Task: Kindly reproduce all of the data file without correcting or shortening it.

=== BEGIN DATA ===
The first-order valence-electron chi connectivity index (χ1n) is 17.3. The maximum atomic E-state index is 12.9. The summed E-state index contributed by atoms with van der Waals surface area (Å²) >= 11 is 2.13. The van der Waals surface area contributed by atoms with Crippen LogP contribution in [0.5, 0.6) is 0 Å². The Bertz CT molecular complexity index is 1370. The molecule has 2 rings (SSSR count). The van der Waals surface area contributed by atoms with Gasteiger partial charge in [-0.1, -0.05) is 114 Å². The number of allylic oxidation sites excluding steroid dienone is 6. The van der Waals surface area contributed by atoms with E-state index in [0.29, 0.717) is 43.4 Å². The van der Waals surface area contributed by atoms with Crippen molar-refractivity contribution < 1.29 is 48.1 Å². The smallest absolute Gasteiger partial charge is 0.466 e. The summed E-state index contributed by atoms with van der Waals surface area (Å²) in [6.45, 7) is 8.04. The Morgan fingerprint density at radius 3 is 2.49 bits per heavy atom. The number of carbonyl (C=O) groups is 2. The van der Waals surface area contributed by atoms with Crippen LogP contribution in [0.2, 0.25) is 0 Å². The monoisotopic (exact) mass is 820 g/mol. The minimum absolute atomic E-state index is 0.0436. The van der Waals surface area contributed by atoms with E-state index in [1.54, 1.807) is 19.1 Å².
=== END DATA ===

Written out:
The first-order valence-electron chi connectivity index (χ1n) is 17.3. The maximum atomic E-state index is 12.9. The summed E-state index contributed by atoms with van der Waals surface area (Å²) >= 11 is 2.13. The van der Waals surface area contributed by atoms with Crippen LogP contribution in [0.5, 0.6) is 0 Å². The Bertz CT molecular complexity index is 1370. The molecule has 2 rings (SSSR count). The van der Waals surface area contributed by atoms with Gasteiger partial charge in [-0.1, -0.05) is 114 Å². The number of allylic oxidation sites excluding steroid dienone is 6. The van der Waals surface area contributed by atoms with E-state index in [0.29, 0.717) is 43.4 Å². The van der Waals surface area contributed by atoms with Crippen molar-refractivity contribution < 1.29 is 48.1 Å². The smallest absolute Gasteiger partial charge is 0.466 e. The summed E-state index contributed by atoms with van der Waals surface area (Å²) in [6.45, 7) is 8.04. The Morgan fingerprint density at radius 3 is 2.49 bits per heavy atom. The number of carbonyl (C=O) groups is 2. The van der Waals surface area contributed by atoms with Crippen LogP contribution in [0.2, 0.25) is 0 Å². The monoisotopic (exact) mass is 820 g/mol. The minimum absolute atomic E-state index is 0.0436. The van der Waals surface area contributed by atoms with E-state index in [1.54, 1.807) is 19.1 Å².